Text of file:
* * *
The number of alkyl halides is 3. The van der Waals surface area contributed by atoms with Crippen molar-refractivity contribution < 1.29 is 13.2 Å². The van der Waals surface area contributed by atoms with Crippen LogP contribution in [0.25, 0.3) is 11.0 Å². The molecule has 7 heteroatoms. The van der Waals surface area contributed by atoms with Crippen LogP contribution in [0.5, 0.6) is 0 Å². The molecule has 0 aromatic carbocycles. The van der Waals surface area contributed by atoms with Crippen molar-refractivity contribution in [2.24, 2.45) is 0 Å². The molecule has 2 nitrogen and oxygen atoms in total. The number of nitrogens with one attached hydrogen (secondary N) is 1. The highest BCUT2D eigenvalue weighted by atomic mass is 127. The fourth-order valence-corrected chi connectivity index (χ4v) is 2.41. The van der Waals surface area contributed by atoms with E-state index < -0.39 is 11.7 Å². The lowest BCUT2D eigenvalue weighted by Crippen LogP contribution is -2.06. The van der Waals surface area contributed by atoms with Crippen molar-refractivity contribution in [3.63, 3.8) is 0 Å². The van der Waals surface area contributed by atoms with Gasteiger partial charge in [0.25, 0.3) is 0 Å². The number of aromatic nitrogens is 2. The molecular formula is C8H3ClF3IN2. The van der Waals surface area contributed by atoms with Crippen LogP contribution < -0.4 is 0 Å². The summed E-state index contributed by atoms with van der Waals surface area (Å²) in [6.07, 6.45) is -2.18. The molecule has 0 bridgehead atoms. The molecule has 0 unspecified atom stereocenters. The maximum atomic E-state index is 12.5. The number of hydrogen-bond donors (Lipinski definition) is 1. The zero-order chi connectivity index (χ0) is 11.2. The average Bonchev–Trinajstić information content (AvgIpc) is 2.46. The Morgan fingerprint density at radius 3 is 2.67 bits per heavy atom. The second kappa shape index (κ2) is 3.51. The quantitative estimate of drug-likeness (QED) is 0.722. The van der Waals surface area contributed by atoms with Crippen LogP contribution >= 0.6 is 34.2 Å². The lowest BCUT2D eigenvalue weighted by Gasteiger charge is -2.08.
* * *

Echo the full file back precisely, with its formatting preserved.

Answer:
The number of alkyl halides is 3. The van der Waals surface area contributed by atoms with Crippen molar-refractivity contribution < 1.29 is 13.2 Å². The van der Waals surface area contributed by atoms with Crippen LogP contribution in [0.25, 0.3) is 11.0 Å². The molecule has 7 heteroatoms. The van der Waals surface area contributed by atoms with Crippen LogP contribution in [0.5, 0.6) is 0 Å². The molecule has 0 aromatic carbocycles. The van der Waals surface area contributed by atoms with Crippen molar-refractivity contribution in [2.24, 2.45) is 0 Å². The molecule has 2 nitrogen and oxygen atoms in total. The number of nitrogens with one attached hydrogen (secondary N) is 1. The highest BCUT2D eigenvalue weighted by atomic mass is 127. The fourth-order valence-corrected chi connectivity index (χ4v) is 2.41. The van der Waals surface area contributed by atoms with E-state index < -0.39 is 11.7 Å². The lowest BCUT2D eigenvalue weighted by Crippen LogP contribution is -2.06. The van der Waals surface area contributed by atoms with Crippen molar-refractivity contribution in [3.63, 3.8) is 0 Å². The van der Waals surface area contributed by atoms with Gasteiger partial charge in [0.25, 0.3) is 0 Å². The number of aromatic nitrogens is 2. The molecular formula is C8H3ClF3IN2. The van der Waals surface area contributed by atoms with Crippen LogP contribution < -0.4 is 0 Å². The summed E-state index contributed by atoms with van der Waals surface area (Å²) in [6.07, 6.45) is -2.18. The molecule has 0 bridgehead atoms. The molecule has 0 unspecified atom stereocenters. The maximum atomic E-state index is 12.5. The number of hydrogen-bond donors (Lipinski definition) is 1. The zero-order chi connectivity index (χ0) is 11.2. The average Bonchev–Trinajstić information content (AvgIpc) is 2.46. The Morgan fingerprint density at radius 3 is 2.67 bits per heavy atom. The second kappa shape index (κ2) is 3.51. The quantitative estimate of drug-likeness (QED) is 0.722. The van der Waals surface area contributed by atoms with Crippen LogP contribution >= 0.6 is 34.2 Å². The lowest BCUT2D eigenvalue weighted by Gasteiger charge is -2.08.